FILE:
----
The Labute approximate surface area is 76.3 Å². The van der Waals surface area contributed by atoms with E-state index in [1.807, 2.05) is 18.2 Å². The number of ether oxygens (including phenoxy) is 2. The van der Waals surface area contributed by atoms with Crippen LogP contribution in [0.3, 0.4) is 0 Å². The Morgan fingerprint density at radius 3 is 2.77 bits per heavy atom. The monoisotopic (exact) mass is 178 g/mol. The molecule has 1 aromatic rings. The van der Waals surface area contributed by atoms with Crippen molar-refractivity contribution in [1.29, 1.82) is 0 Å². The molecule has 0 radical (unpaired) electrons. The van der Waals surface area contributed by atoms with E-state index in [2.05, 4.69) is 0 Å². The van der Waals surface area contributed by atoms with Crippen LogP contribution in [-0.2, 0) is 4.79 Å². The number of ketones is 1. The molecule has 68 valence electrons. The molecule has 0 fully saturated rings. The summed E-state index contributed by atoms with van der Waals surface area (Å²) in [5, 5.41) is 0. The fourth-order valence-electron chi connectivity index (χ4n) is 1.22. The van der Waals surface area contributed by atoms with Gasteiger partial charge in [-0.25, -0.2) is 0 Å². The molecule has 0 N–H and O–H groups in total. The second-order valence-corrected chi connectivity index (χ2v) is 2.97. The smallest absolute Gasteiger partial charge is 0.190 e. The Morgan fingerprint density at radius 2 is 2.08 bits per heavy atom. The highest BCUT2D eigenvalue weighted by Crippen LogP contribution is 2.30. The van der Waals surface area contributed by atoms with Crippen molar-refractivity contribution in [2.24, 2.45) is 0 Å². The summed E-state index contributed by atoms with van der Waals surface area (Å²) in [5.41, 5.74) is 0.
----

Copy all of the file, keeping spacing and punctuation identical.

The Labute approximate surface area is 76.3 Å². The van der Waals surface area contributed by atoms with E-state index in [1.807, 2.05) is 18.2 Å². The number of ether oxygens (including phenoxy) is 2. The van der Waals surface area contributed by atoms with Crippen LogP contribution in [0.3, 0.4) is 0 Å². The Morgan fingerprint density at radius 3 is 2.77 bits per heavy atom. The monoisotopic (exact) mass is 178 g/mol. The molecule has 1 aromatic rings. The van der Waals surface area contributed by atoms with Crippen molar-refractivity contribution in [1.29, 1.82) is 0 Å². The molecule has 0 radical (unpaired) electrons. The van der Waals surface area contributed by atoms with E-state index in [2.05, 4.69) is 0 Å². The van der Waals surface area contributed by atoms with Crippen LogP contribution in [-0.2, 0) is 4.79 Å². The number of ketones is 1. The molecule has 68 valence electrons. The molecule has 0 fully saturated rings. The summed E-state index contributed by atoms with van der Waals surface area (Å²) in [5, 5.41) is 0. The fourth-order valence-electron chi connectivity index (χ4n) is 1.22. The van der Waals surface area contributed by atoms with Gasteiger partial charge in [-0.25, -0.2) is 0 Å². The molecule has 0 N–H and O–H groups in total. The second-order valence-corrected chi connectivity index (χ2v) is 2.97. The smallest absolute Gasteiger partial charge is 0.190 e. The Morgan fingerprint density at radius 2 is 2.08 bits per heavy atom. The highest BCUT2D eigenvalue weighted by Crippen LogP contribution is 2.30. The van der Waals surface area contributed by atoms with Crippen molar-refractivity contribution in [2.24, 2.45) is 0 Å². The summed E-state index contributed by atoms with van der Waals surface area (Å²) in [5.41, 5.74) is 0.